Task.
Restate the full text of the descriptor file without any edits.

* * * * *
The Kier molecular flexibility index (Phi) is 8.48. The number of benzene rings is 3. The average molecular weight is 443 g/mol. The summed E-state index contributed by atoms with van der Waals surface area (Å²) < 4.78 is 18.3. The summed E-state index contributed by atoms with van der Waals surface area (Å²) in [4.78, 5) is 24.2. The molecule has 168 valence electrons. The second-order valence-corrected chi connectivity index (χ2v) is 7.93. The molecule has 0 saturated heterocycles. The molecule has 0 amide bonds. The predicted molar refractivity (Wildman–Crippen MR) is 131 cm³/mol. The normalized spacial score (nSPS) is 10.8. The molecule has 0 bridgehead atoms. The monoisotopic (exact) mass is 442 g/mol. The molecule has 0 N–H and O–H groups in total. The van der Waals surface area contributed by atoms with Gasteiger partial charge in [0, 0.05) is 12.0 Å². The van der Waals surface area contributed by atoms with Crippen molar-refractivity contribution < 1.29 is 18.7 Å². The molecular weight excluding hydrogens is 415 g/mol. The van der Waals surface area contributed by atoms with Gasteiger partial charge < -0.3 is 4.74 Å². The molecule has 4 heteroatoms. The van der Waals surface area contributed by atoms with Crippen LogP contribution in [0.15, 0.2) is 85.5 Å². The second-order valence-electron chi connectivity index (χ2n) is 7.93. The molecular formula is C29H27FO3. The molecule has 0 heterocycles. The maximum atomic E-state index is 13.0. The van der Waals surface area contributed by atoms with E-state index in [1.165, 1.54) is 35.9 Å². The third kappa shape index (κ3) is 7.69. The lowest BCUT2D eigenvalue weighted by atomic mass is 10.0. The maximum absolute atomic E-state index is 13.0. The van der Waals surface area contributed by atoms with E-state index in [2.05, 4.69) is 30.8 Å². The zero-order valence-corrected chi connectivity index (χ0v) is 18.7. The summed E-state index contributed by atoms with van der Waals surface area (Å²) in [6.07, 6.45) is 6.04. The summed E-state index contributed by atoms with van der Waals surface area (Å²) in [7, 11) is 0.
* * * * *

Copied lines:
The Kier molecular flexibility index (Phi) is 8.48. The number of benzene rings is 3. The average molecular weight is 443 g/mol. The summed E-state index contributed by atoms with van der Waals surface area (Å²) < 4.78 is 18.3. The summed E-state index contributed by atoms with van der Waals surface area (Å²) in [4.78, 5) is 24.2. The molecule has 168 valence electrons. The second-order valence-corrected chi connectivity index (χ2v) is 7.93. The molecule has 0 saturated heterocycles. The molecule has 0 amide bonds. The predicted molar refractivity (Wildman–Crippen MR) is 131 cm³/mol. The normalized spacial score (nSPS) is 10.8. The molecule has 0 bridgehead atoms. The monoisotopic (exact) mass is 442 g/mol. The molecule has 0 N–H and O–H groups in total. The van der Waals surface area contributed by atoms with Gasteiger partial charge in [0, 0.05) is 12.0 Å². The van der Waals surface area contributed by atoms with Crippen molar-refractivity contribution < 1.29 is 18.7 Å². The molecular weight excluding hydrogens is 415 g/mol. The van der Waals surface area contributed by atoms with Gasteiger partial charge < -0.3 is 4.74 Å². The molecule has 4 heteroatoms. The van der Waals surface area contributed by atoms with Crippen LogP contribution in [0.15, 0.2) is 85.5 Å². The second-order valence-electron chi connectivity index (χ2n) is 7.93. The molecular formula is C29H27FO3. The molecule has 0 heterocycles. The maximum atomic E-state index is 13.0. The van der Waals surface area contributed by atoms with E-state index in [1.165, 1.54) is 35.9 Å². The third kappa shape index (κ3) is 7.69. The lowest BCUT2D eigenvalue weighted by atomic mass is 10.0. The maximum absolute atomic E-state index is 13.0. The van der Waals surface area contributed by atoms with E-state index in [2.05, 4.69) is 30.8 Å². The zero-order valence-corrected chi connectivity index (χ0v) is 18.7. The summed E-state index contributed by atoms with van der Waals surface area (Å²) in [6.07, 6.45) is 6.04. The summed E-state index contributed by atoms with van der Waals surface area (Å²) in [7, 11) is 0.